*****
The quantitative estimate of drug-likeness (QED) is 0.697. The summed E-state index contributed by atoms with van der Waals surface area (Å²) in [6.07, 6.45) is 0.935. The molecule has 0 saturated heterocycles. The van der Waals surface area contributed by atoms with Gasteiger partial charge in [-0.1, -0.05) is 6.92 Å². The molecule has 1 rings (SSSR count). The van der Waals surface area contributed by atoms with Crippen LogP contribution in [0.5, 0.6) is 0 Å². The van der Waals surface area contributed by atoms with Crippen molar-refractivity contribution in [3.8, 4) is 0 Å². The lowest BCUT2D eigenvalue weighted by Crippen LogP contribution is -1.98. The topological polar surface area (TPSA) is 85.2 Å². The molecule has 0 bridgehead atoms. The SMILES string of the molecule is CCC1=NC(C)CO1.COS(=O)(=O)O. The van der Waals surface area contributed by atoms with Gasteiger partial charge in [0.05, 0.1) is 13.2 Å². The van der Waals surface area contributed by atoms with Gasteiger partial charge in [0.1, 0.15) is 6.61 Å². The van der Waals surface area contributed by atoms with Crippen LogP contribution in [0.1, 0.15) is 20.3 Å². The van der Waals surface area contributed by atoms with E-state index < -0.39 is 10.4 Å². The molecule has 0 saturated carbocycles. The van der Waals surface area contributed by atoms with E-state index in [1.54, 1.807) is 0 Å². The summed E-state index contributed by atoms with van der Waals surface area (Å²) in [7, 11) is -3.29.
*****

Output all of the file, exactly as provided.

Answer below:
The quantitative estimate of drug-likeness (QED) is 0.697. The summed E-state index contributed by atoms with van der Waals surface area (Å²) in [6.07, 6.45) is 0.935. The molecule has 0 saturated heterocycles. The van der Waals surface area contributed by atoms with Gasteiger partial charge in [-0.1, -0.05) is 6.92 Å². The molecule has 1 rings (SSSR count). The van der Waals surface area contributed by atoms with Crippen LogP contribution in [0.5, 0.6) is 0 Å². The van der Waals surface area contributed by atoms with Crippen molar-refractivity contribution in [3.8, 4) is 0 Å². The lowest BCUT2D eigenvalue weighted by Crippen LogP contribution is -1.98. The topological polar surface area (TPSA) is 85.2 Å². The molecule has 0 bridgehead atoms. The SMILES string of the molecule is CCC1=NC(C)CO1.COS(=O)(=O)O. The van der Waals surface area contributed by atoms with Gasteiger partial charge in [0.05, 0.1) is 13.2 Å². The van der Waals surface area contributed by atoms with Gasteiger partial charge in [0.1, 0.15) is 6.61 Å². The van der Waals surface area contributed by atoms with Crippen LogP contribution in [0.1, 0.15) is 20.3 Å². The van der Waals surface area contributed by atoms with E-state index < -0.39 is 10.4 Å². The molecule has 0 saturated carbocycles. The van der Waals surface area contributed by atoms with E-state index in [1.54, 1.807) is 0 Å². The summed E-state index contributed by atoms with van der Waals surface area (Å²) in [7, 11) is -3.29.